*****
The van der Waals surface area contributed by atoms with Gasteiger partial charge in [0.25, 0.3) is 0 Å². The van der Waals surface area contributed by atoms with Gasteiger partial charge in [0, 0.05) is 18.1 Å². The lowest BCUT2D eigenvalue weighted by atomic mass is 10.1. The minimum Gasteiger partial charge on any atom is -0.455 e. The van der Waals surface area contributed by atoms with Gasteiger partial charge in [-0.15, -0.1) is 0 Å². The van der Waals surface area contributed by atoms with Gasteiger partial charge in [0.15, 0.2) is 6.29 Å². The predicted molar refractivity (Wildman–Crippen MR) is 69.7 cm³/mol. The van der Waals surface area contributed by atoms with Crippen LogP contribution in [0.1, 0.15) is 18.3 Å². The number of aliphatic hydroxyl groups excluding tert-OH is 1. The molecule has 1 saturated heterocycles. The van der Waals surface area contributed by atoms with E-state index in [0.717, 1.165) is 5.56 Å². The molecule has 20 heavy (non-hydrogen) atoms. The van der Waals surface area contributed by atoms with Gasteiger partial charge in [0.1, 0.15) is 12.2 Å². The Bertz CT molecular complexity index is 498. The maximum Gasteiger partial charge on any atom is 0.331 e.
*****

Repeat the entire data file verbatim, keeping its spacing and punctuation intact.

The van der Waals surface area contributed by atoms with Gasteiger partial charge in [0.25, 0.3) is 0 Å². The van der Waals surface area contributed by atoms with Gasteiger partial charge in [0, 0.05) is 18.1 Å². The lowest BCUT2D eigenvalue weighted by atomic mass is 10.1. The minimum Gasteiger partial charge on any atom is -0.455 e. The van der Waals surface area contributed by atoms with Gasteiger partial charge in [-0.15, -0.1) is 0 Å². The van der Waals surface area contributed by atoms with Gasteiger partial charge in [0.15, 0.2) is 6.29 Å². The predicted molar refractivity (Wildman–Crippen MR) is 69.7 cm³/mol. The van der Waals surface area contributed by atoms with Crippen LogP contribution in [0.1, 0.15) is 18.3 Å². The number of aliphatic hydroxyl groups excluding tert-OH is 1. The molecule has 1 saturated heterocycles. The van der Waals surface area contributed by atoms with E-state index in [0.717, 1.165) is 5.56 Å². The molecule has 20 heavy (non-hydrogen) atoms. The van der Waals surface area contributed by atoms with Gasteiger partial charge in [0.1, 0.15) is 12.2 Å². The Bertz CT molecular complexity index is 498. The maximum Gasteiger partial charge on any atom is 0.331 e.